Our recent Riposte outlined Glencore’s success against the Commissioner in a transfer pricing dispute (Glencore Investment Pty Ltd v FCT [2019] FCA 1432). This Riposte looks at another, unusual element of the case involving issues related to the operation of the tax consolidation ‘single entity rule.’ It seems the Federal Court is not convinced the single entity rule works the way that the ATO, the profession and taxpayers all understand. This is a serious divergence of views and will have important ramifications for the consolidation system if the discrepancy is not quickly resolved.

The issue arose because Glencore put forward a novel, but ultimately unsuccessful, argument that Division 13 could not apply where the Australian party to the ‘international agreement’ was a subsidiary member of a tax consolidated group, rather than the head entity being assessed. The argument was that, ‘the single entity rule does not deem an international agreement under s 136AD(1) to have been entered into by a head company when it was in fact entered into by a subsidiary member of the relevant tax group.’

The single entity rule in s.701-1 provides that subsidiary members of a consolidated group are ‘taken [for relevant purposes] to be parts of the head company of the group, rather than separate entities’. Advisers, taxpayers and the ATO generally operate on the basis that the single entity rule operates as a statutory fiction which essentially ignores all transactions occurring, and all assets and liabilities existing, only between members of the same consolidated group. But just how much further do the implications of the rule extend: does it also change the identity of the parties to an agreement? For example, does it mean that money borrowed by a subsidiary should instead be regarded as borrowed by all the members of the consolidated group? If all the subsidiaries ‘are taken … to be parts of the head company’ then is the head company now the borrower? The answer will matter if the creditworthiness of the group differs from that of the actual borrower.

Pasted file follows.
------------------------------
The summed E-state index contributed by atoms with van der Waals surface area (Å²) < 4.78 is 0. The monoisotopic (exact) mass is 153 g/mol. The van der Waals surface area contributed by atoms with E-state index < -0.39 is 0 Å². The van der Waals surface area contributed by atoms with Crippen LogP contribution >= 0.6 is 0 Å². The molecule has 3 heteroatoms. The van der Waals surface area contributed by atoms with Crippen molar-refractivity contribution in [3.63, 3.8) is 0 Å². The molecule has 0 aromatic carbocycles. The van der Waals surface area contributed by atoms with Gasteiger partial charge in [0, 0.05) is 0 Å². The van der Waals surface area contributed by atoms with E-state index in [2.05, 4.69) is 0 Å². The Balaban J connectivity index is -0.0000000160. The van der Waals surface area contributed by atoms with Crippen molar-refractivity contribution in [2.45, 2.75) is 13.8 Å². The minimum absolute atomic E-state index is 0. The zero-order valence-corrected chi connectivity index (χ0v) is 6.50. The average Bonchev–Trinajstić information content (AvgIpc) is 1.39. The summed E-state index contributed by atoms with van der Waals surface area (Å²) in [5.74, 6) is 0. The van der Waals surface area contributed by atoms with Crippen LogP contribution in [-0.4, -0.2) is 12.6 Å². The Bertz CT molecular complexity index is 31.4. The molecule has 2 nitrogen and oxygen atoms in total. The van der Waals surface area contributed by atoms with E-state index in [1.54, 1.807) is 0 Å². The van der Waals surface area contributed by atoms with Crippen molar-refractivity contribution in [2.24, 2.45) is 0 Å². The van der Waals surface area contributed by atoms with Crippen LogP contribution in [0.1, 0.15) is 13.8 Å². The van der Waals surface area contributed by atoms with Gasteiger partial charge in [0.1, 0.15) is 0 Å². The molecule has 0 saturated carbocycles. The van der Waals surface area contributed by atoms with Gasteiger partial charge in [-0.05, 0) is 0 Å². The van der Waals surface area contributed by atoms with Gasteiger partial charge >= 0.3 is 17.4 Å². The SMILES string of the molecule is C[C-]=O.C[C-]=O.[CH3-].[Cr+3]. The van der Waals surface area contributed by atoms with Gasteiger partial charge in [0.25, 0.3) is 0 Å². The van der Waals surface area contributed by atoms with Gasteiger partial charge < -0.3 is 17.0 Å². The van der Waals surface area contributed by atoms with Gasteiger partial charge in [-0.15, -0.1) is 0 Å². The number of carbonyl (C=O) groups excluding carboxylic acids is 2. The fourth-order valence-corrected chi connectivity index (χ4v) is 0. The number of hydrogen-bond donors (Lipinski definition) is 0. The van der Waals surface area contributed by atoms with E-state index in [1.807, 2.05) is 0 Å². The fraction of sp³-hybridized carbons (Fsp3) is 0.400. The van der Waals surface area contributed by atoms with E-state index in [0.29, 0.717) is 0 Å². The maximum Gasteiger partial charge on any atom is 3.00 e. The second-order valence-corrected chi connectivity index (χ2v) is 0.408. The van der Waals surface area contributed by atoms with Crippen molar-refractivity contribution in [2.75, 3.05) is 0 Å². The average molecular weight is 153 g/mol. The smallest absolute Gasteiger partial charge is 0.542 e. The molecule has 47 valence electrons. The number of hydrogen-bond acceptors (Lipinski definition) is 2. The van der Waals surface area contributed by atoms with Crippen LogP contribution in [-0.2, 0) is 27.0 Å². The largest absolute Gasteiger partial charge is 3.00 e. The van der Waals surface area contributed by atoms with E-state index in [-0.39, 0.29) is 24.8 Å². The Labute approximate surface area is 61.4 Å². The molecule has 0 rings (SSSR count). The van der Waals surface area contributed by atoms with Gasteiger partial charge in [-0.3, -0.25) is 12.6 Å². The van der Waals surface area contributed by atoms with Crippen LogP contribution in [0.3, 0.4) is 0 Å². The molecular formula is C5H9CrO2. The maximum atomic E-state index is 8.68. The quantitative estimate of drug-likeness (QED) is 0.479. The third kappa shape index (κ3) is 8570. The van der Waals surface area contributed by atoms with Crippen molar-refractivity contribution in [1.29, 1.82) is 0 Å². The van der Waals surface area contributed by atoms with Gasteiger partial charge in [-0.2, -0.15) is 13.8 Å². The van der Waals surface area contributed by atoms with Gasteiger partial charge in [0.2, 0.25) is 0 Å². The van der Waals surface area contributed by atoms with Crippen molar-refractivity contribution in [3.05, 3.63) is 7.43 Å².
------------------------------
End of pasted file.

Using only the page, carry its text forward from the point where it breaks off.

Despite the brevity of the single entity rule and its critical importance to the operation of the tax consolidation rules, it has been the subject of surprisingly little dispute or judicial comment. However, in his minority judgement in Channel Pastoral Holdings Pty Ltd v FCT [2015] FCAFC 57 (Channel Pastoral – discussed in our previous Tax Brief) with which Davies J agreed, Pagone J commented that the single entity rule operated as a ‘statutory direction concerned with the calculation of a composite liability’ rather than as a ‘statutory fiction … that a subsidiary of a consolidated group is to be treated as non-existent’. The ATO updated its ruling on the single entity rule (TR 2004/11) following Channel Pastoral to include an Appendix which states that Pagone J’s statutory direction approach is contrary to the majority reasoning in that case and is not binding on the ATO (refer to our earlier Riposte).

In Glencore, the taxpayer adopted Pagone J’s statutory direction interpretation and argued that the single entity rule did not deem a head company to be party to an international agreement which was in fact entered into by a subsidiary member of the consolidated group, thereby limiting the application of the transfer pricing rules in the former Division 13.

Given that Davies J agreed with Pagone J in Channel Pastoral, it is not surprising that she did not challenge the correctness of the statutory direction interpretation in Glencore. She reiterated this position stating:

The single entity rule does not have the effect that a subsidiary of a consolidated group is to be treated as non-existent, or that it ceases to be a taxpayer or that it does not derive or make assessable income or gains, or does not incur losses or outgoings.

As a result, there are now 2 separate Federal Court judgments endorsing an interpretation of the single entity rule which is not consistent with industry or ATO practice, and is arguably contrary to the manner in which a number of legislative provisions envisage the single entity rule operating. Something has to give.